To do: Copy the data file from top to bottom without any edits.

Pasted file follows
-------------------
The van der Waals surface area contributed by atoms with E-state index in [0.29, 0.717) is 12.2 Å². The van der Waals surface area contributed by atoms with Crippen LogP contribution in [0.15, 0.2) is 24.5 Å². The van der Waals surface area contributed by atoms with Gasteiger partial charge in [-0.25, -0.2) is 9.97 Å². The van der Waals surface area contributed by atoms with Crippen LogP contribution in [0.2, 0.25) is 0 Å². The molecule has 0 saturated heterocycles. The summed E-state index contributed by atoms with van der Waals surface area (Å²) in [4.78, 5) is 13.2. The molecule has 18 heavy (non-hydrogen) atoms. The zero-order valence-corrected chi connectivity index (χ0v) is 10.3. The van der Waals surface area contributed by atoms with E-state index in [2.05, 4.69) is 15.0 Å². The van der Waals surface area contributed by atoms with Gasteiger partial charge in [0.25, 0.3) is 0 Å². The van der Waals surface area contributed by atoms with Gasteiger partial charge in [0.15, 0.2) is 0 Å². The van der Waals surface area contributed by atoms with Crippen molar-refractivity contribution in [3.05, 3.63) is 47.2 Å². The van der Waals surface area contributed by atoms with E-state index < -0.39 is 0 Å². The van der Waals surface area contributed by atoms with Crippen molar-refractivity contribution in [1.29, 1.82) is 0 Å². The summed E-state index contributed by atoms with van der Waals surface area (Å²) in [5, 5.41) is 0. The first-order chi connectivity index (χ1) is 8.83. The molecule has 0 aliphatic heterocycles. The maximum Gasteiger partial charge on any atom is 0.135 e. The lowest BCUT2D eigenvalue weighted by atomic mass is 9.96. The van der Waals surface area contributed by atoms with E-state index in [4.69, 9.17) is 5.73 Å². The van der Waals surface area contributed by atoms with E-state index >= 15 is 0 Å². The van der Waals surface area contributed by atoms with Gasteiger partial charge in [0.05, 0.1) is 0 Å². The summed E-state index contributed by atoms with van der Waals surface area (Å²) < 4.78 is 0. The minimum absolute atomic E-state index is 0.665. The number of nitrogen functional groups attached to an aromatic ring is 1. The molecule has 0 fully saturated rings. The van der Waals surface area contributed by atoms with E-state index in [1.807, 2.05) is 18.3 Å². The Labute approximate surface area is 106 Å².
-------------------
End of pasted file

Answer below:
The van der Waals surface area contributed by atoms with E-state index in [0.29, 0.717) is 12.2 Å². The van der Waals surface area contributed by atoms with Crippen LogP contribution in [0.15, 0.2) is 24.5 Å². The van der Waals surface area contributed by atoms with Gasteiger partial charge in [-0.25, -0.2) is 9.97 Å². The van der Waals surface area contributed by atoms with Crippen LogP contribution in [0.2, 0.25) is 0 Å². The molecule has 0 saturated heterocycles. The summed E-state index contributed by atoms with van der Waals surface area (Å²) in [4.78, 5) is 13.2. The molecule has 18 heavy (non-hydrogen) atoms. The zero-order valence-corrected chi connectivity index (χ0v) is 10.3. The van der Waals surface area contributed by atoms with E-state index in [2.05, 4.69) is 15.0 Å². The van der Waals surface area contributed by atoms with Gasteiger partial charge in [0.25, 0.3) is 0 Å². The van der Waals surface area contributed by atoms with Gasteiger partial charge in [0.15, 0.2) is 0 Å². The van der Waals surface area contributed by atoms with Crippen molar-refractivity contribution in [3.05, 3.63) is 47.2 Å². The van der Waals surface area contributed by atoms with E-state index < -0.39 is 0 Å². The van der Waals surface area contributed by atoms with Crippen molar-refractivity contribution in [1.29, 1.82) is 0 Å². The summed E-state index contributed by atoms with van der Waals surface area (Å²) in [5, 5.41) is 0. The first-order chi connectivity index (χ1) is 8.83. The molecule has 0 aliphatic heterocycles. The maximum Gasteiger partial charge on any atom is 0.135 e. The lowest BCUT2D eigenvalue weighted by atomic mass is 9.96. The van der Waals surface area contributed by atoms with E-state index in [4.69, 9.17) is 5.73 Å². The van der Waals surface area contributed by atoms with E-state index >= 15 is 0 Å². The van der Waals surface area contributed by atoms with Gasteiger partial charge in [0.05, 0.1) is 0 Å². The summed E-state index contributed by atoms with van der Waals surface area (Å²) < 4.78 is 0. The minimum absolute atomic E-state index is 0.665. The number of nitrogen functional groups attached to an aromatic ring is 1. The molecule has 0 fully saturated rings. The van der Waals surface area contributed by atoms with E-state index in [1.807, 2.05) is 18.3 Å². The Labute approximate surface area is 106 Å².